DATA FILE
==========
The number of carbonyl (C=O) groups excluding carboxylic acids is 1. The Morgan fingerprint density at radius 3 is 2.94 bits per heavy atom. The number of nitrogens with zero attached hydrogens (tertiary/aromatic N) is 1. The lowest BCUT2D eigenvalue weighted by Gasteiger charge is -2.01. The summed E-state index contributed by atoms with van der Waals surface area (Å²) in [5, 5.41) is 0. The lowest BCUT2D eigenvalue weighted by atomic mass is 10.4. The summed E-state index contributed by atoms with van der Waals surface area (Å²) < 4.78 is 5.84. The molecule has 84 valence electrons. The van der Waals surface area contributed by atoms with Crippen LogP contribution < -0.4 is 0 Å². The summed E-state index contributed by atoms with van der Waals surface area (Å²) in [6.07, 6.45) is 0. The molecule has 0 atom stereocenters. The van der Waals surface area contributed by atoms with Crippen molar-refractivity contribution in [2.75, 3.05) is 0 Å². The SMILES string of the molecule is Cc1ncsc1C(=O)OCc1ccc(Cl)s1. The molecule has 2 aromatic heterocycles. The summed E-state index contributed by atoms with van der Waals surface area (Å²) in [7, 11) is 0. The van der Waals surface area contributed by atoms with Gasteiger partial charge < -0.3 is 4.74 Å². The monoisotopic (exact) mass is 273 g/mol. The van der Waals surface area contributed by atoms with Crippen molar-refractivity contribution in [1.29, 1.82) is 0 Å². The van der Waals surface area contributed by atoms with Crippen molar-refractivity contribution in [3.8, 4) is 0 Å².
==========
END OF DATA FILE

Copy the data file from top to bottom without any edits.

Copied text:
The number of carbonyl (C=O) groups excluding carboxylic acids is 1. The Morgan fingerprint density at radius 3 is 2.94 bits per heavy atom. The number of nitrogens with zero attached hydrogens (tertiary/aromatic N) is 1. The lowest BCUT2D eigenvalue weighted by Gasteiger charge is -2.01. The summed E-state index contributed by atoms with van der Waals surface area (Å²) in [5, 5.41) is 0. The lowest BCUT2D eigenvalue weighted by atomic mass is 10.4. The summed E-state index contributed by atoms with van der Waals surface area (Å²) < 4.78 is 5.84. The molecule has 84 valence electrons. The van der Waals surface area contributed by atoms with Crippen LogP contribution < -0.4 is 0 Å². The summed E-state index contributed by atoms with van der Waals surface area (Å²) in [6.07, 6.45) is 0. The molecule has 0 atom stereocenters. The van der Waals surface area contributed by atoms with Crippen molar-refractivity contribution in [2.75, 3.05) is 0 Å². The SMILES string of the molecule is Cc1ncsc1C(=O)OCc1ccc(Cl)s1. The molecule has 2 aromatic heterocycles. The summed E-state index contributed by atoms with van der Waals surface area (Å²) in [7, 11) is 0. The van der Waals surface area contributed by atoms with Gasteiger partial charge < -0.3 is 4.74 Å². The monoisotopic (exact) mass is 273 g/mol. The van der Waals surface area contributed by atoms with Crippen molar-refractivity contribution in [1.29, 1.82) is 0 Å². The van der Waals surface area contributed by atoms with Crippen molar-refractivity contribution in [3.8, 4) is 0 Å².